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it's true...windows vista released to manufacturing!

read from the windowsvistablog.com: windows vista releases to manufacturing

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following the rtm announcement of office 2007 (if you hadn't heard), the evening keynote at devconnections had ScottGu give the following announcements:

lots of great stuff and i'm sure more to come this week!

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it's been a few weeks since i've been on a plane...my last trip i had a bag big enough i needed to check anyway, so i paid no attention to the liquid restriction for myself -- although the warning signs were all over.

well, the tsa has 'loosened the restrictions' on liquids.  again, i have to ask the question of what research/tactic/preventative mechanism is now in place that makes the tsa confident that the problem is solved?  i worried when they first made the restriction that it would not be able to be revoked.  well, i stand corrected (sort of).  apparently there is a magic number of 3 ounces that makes it safe.  granted you can take AS MANY 3OZ ITEMS AS YOU WANT as long as they fit in a provided zip loc bag.  so, by the looks of the bag, i figured you could squeeze about 10 3oz containers in there (size varrying)...so 30 ounces of liquid.  now is that too much?  we'll never know because it is allowed.

the 3oz restriction is lame.  i understand the situation, and i can appreciate being safe...heck i'm not saying i don't want to be safe, but let's put some thought into this.  reducing the amount of liquid to a specific size, but not the overall amount is dumb, just dumb.  i mean, i'm not going to go through the scenarios, but i'm sure you could imagine it just doesn't make sense -- you should either allow them or not.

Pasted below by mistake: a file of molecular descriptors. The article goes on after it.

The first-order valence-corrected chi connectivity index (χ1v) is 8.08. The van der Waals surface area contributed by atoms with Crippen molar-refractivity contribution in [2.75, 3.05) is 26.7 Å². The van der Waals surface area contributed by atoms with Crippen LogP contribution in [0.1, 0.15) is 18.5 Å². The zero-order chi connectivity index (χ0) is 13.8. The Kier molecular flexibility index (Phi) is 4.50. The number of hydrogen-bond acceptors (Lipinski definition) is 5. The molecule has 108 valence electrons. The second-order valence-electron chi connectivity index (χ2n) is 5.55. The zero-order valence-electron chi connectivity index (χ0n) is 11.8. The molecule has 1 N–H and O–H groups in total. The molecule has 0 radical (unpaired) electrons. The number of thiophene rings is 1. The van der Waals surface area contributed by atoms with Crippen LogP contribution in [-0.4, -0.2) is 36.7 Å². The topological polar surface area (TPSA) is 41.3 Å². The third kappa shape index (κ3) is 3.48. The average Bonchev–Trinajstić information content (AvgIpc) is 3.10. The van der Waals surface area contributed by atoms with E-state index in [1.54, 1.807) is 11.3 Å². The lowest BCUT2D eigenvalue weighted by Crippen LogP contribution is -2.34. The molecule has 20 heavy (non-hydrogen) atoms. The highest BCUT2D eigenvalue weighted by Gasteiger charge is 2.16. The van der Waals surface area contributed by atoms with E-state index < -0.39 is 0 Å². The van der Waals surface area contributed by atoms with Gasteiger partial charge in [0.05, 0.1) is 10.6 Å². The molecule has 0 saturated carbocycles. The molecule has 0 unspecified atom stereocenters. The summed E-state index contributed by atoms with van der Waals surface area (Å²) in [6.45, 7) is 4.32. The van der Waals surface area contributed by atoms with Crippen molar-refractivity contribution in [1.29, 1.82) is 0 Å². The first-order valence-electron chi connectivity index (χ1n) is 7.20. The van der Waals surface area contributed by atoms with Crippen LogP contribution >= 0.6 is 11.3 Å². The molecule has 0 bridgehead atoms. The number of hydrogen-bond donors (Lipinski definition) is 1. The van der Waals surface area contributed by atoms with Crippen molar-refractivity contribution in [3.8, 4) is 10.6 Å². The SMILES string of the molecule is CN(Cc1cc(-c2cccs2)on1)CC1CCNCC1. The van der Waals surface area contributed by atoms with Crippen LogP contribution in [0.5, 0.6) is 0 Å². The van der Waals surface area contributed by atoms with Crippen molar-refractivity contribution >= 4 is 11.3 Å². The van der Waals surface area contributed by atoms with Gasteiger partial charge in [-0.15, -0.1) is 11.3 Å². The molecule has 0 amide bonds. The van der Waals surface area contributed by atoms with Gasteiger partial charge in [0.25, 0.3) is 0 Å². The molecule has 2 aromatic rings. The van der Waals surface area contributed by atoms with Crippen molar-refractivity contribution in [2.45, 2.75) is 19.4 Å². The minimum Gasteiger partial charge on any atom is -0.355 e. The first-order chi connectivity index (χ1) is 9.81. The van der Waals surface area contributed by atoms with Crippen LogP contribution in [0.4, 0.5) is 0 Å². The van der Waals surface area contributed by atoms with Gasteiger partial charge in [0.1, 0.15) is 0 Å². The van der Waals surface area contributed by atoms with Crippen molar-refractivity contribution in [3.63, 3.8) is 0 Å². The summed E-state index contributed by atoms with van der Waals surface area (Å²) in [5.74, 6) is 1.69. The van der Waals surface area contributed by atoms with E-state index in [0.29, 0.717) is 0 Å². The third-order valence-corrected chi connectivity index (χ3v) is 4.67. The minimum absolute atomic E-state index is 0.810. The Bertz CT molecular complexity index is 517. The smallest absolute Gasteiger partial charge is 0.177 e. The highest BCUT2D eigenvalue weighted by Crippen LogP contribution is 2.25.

and if you do have the restrictions, empower the tsa to put some thought into it.  i had my deodorant...it is gel.  so i decided to get one of those plastic bags for me deo, contact lens solution, toothpaste, etc.  the tsa rep looked at my deodorant and said that it is not allowed (the container read 4oz).  i was quick to point out that clearly it was half way gone.  his response: "we can't measure items."  my interpretation: we're not being empowerd to look at a full container and determine that it is half gone and do the math.

that, my friends, is idiotic.

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i was mocking up a simple vista sidebar gadget to show a colleague of what a gadget is and he complained that it was "too wide" -- after i inquired further, he called me over to show me.  you see in vista, when you have Aero (aka "glass" effects) enabled, the sidebar is really seamless into the desktop (apart from a shadow on the right).  when you hover over the sidebar, it 'defines' itself and makes itself a little more visible...thus a small border/line appears.  see below: